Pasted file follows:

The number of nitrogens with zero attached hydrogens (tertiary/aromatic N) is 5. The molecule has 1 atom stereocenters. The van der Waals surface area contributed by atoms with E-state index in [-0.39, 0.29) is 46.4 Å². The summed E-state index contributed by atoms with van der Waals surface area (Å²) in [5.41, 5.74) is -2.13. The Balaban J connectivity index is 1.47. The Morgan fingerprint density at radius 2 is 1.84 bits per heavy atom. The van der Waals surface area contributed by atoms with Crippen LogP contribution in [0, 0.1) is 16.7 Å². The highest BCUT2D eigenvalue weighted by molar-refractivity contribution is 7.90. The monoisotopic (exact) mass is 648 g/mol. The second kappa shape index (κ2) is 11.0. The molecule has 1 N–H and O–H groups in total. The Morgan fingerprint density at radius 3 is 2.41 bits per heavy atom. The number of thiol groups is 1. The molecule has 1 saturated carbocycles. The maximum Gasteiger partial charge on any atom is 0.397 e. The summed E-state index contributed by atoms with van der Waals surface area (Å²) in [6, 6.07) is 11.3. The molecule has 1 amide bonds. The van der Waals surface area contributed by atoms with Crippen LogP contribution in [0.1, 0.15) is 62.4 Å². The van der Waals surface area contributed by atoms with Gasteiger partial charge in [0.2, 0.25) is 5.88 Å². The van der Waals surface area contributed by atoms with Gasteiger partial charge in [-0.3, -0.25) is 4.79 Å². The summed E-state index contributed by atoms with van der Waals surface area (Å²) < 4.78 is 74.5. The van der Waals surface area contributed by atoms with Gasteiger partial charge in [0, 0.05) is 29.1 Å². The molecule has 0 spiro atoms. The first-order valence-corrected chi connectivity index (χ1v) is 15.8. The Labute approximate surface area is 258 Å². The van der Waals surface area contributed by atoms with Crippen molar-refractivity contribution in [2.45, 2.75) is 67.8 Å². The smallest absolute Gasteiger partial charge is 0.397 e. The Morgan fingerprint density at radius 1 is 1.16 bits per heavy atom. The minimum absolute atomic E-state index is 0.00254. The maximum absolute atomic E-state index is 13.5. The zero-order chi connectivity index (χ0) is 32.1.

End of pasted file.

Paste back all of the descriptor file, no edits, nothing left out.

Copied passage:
The number of nitrogens with zero attached hydrogens (tertiary/aromatic N) is 5. The molecule has 1 atom stereocenters. The van der Waals surface area contributed by atoms with E-state index in [-0.39, 0.29) is 46.4 Å². The summed E-state index contributed by atoms with van der Waals surface area (Å²) in [5.41, 5.74) is -2.13. The Balaban J connectivity index is 1.47. The Morgan fingerprint density at radius 2 is 1.84 bits per heavy atom. The van der Waals surface area contributed by atoms with Crippen LogP contribution in [0, 0.1) is 16.7 Å². The highest BCUT2D eigenvalue weighted by molar-refractivity contribution is 7.90. The monoisotopic (exact) mass is 648 g/mol. The second kappa shape index (κ2) is 11.0. The molecule has 1 N–H and O–H groups in total. The Morgan fingerprint density at radius 3 is 2.41 bits per heavy atom. The number of thiol groups is 1. The molecule has 1 saturated carbocycles. The maximum Gasteiger partial charge on any atom is 0.397 e. The summed E-state index contributed by atoms with van der Waals surface area (Å²) in [6, 6.07) is 11.3. The molecule has 1 amide bonds. The van der Waals surface area contributed by atoms with Crippen LogP contribution in [0.1, 0.15) is 62.4 Å². The van der Waals surface area contributed by atoms with Gasteiger partial charge in [0.2, 0.25) is 5.88 Å². The van der Waals surface area contributed by atoms with Gasteiger partial charge in [-0.3, -0.25) is 4.79 Å². The summed E-state index contributed by atoms with van der Waals surface area (Å²) < 4.78 is 74.5. The van der Waals surface area contributed by atoms with Gasteiger partial charge in [0, 0.05) is 29.1 Å². The molecule has 0 spiro atoms. The first-order valence-corrected chi connectivity index (χ1v) is 15.8. The Labute approximate surface area is 258 Å². The van der Waals surface area contributed by atoms with Crippen molar-refractivity contribution in [2.45, 2.75) is 67.8 Å². The smallest absolute Gasteiger partial charge is 0.397 e. The Morgan fingerprint density at radius 1 is 1.16 bits per heavy atom. The minimum absolute atomic E-state index is 0.00254. The maximum absolute atomic E-state index is 13.5. The zero-order chi connectivity index (χ0) is 32.1.